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|MDX is now available to members of WInSAR who have signed the ISCE license http://winsar.unavco.org/ISCE. For hints on installation see InstallingMdx.||MDX is now available to members of WInSAR who have signed the ISCE license [http://winsar.unavco.org/isce.html]. For hints on installation see InstallingMdx.|
There are several ways to display ROI_pac processing results. If you want more information on the file formats used so that you can load the results into your own favorite analysis tool such as Matlab, see the ROI_pac Internals document on the ShortCourse page.
Two programs have been developed by Scott Shaffer at JPL/Caltech for viewing SAR images, interferograms and other imagery on X Window System displays. There are Perl scripts included with ROI_pac (dgx.pl and mdx.pl) that will automatically run DGX and MDX, respectively, with the proper parameters to display the ROI_pac results.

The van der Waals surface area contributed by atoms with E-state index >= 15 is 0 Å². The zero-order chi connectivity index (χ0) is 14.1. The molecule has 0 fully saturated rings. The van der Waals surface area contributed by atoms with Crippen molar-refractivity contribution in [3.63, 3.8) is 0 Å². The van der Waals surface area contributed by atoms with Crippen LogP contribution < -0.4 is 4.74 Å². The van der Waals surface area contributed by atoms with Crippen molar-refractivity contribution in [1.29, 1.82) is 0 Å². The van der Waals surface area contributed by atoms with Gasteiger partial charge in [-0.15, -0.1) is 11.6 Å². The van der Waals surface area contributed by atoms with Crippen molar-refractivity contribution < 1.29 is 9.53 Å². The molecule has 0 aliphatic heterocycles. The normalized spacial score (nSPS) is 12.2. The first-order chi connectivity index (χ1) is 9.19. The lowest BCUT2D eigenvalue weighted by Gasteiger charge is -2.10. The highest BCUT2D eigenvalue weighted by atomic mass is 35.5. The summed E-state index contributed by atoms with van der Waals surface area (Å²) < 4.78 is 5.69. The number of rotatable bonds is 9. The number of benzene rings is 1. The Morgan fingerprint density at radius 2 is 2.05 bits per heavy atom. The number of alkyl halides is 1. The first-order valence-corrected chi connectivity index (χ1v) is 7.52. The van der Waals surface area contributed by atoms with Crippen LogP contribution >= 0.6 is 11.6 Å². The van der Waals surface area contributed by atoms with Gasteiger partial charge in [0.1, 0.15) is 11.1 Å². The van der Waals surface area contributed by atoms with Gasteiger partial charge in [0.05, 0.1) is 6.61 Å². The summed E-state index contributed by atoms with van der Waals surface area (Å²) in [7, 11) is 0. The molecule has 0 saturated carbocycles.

The older program DGX, which only works on certain older computer systems with 8-bit color displays, is available from Open Channel Foundation
The newer program MDX, which works on modern 24-bit displays with the X Window System (a.k.a X11), is available for licensing from JPL.
The present MDX license procedure is to access http://download.jpl.nasa.gov, select "Request Software" and follow the instructions provided. NOTE: You must be a "professor or higher" permanent to complete a successful application -- students or other "individuals" will not be approved for use of this software. The "designated signatory" needs to be either the head of a department or someone from who can legally bind the organization to the terms of the license. It typically takes several weeks to months to receive a response from JPL to your application, especially for institutions outside of the USA. Once the JPL Software Release office has the signed license forms, they can give a user name and password to download MDX. The MDX license, like ROI_pac, is free for non-commercial purposes.